Michael Ralsky, President of GlobalGR, discussed how he assisted a motor vehicle client in finding a business partner in Vietnam. The Department of Commerce contacted Vietnam’s U.S. Embassy, which conducted a search that yielded 11 potential business partners. That client is now established in Vietnam and has sold more than 500 motor vehicles as a result. He says the best way for new businesses to move into exports is to “call up [the local export assistance center] office, tell them what country you’re interested in exporting, and they will then turn around and provide you with a menu of services that they can help you with, to help you get exporting.”

As for the startups themselves, the key to innovation, according to David Green, the “1st Enterprise Entrepreneur” at Schneider Electric, is to train employees “from the day they come in the building” in the entrepreneurial mindset. An innovative team is essential to the success of his project, Nashville-based Connected Home. This focus on innovation, David says, is key to the survival and adaptation of modern day businesses. When asked if he can train innovation, he says, “it’s happened – right here in these very walls.”

In the modern age of global digital commerce, access to international markets is key to the success of a growing business. To learn more about resources available, contact one of 107 local export assistance centers around the country or visit us on the web.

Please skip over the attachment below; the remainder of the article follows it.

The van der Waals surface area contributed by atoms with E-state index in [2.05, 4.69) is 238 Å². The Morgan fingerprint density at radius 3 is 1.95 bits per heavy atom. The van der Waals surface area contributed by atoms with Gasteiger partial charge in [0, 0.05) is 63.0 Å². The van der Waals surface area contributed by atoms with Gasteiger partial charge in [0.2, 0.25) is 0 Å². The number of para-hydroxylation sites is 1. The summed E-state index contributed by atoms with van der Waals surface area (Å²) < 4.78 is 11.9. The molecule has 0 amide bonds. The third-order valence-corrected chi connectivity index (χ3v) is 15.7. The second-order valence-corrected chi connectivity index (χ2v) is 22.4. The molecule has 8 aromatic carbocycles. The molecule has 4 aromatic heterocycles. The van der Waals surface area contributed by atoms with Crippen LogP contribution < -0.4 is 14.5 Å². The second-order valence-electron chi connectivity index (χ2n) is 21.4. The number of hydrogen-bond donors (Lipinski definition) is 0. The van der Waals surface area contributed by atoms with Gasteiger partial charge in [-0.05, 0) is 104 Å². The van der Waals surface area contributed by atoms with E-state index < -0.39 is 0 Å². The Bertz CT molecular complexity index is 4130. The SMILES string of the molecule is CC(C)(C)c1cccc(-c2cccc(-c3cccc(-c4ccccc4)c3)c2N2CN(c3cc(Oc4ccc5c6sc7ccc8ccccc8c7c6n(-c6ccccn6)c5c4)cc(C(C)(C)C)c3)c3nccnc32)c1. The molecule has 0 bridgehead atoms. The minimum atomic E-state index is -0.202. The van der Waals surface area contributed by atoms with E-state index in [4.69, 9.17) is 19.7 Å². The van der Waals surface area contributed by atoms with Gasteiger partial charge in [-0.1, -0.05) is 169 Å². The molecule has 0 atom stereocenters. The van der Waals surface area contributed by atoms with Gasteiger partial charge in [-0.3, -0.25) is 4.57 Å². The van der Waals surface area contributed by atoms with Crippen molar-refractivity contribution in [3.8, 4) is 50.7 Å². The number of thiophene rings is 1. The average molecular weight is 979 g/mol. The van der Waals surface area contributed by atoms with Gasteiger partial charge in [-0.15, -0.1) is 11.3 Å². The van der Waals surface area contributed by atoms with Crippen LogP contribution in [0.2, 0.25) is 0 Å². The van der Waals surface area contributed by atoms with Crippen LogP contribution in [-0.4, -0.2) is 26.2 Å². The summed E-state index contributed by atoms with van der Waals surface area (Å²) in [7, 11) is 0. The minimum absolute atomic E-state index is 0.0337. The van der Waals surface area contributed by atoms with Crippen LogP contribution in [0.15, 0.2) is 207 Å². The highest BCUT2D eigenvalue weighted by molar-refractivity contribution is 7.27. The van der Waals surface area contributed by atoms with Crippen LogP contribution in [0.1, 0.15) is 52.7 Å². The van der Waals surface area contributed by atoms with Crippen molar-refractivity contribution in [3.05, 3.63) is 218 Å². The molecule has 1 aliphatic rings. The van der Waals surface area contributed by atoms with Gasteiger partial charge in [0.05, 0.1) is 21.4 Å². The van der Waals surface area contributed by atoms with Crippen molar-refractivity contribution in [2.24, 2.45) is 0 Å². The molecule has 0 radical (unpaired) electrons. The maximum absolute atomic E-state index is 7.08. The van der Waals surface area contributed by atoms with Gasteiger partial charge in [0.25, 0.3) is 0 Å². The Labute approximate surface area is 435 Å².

Listen to the interviews from Nashville Startup Global Seminar

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Good News in July Export Numbers

October 4, 2011

By John Ward, a writer in the International Trade Administration’s Office of Public Affairs.

Growth in U.S. Exports With Strength in These Sectors: Monthly exports of U.S. goods rose from $77 billion in January 2009 to $125 billion in July 2011. Exports of services rose from $40 billion to $51 billion in the same period. Year over year exports increased $9.6 billion in industrial supplies, $3.4 billion in capital goods, $2.7 billion in automobiles and parts, $2.2 billion in private services, $1.3 billion in travel, and $0.7 billion in royalties and liceneses from July 2010 to July 2011. Source: U.S. Department of Commerce, Bureau of Economic Analysis, FT-900 release, September 8, 2011.

(Click for Full Size)

Every month, two Department of Commerce bureaus, the Census Bureau and the Bureau of Economic Analysis, issue a report on U.S. international trade in goods and services known as the FT-900 release.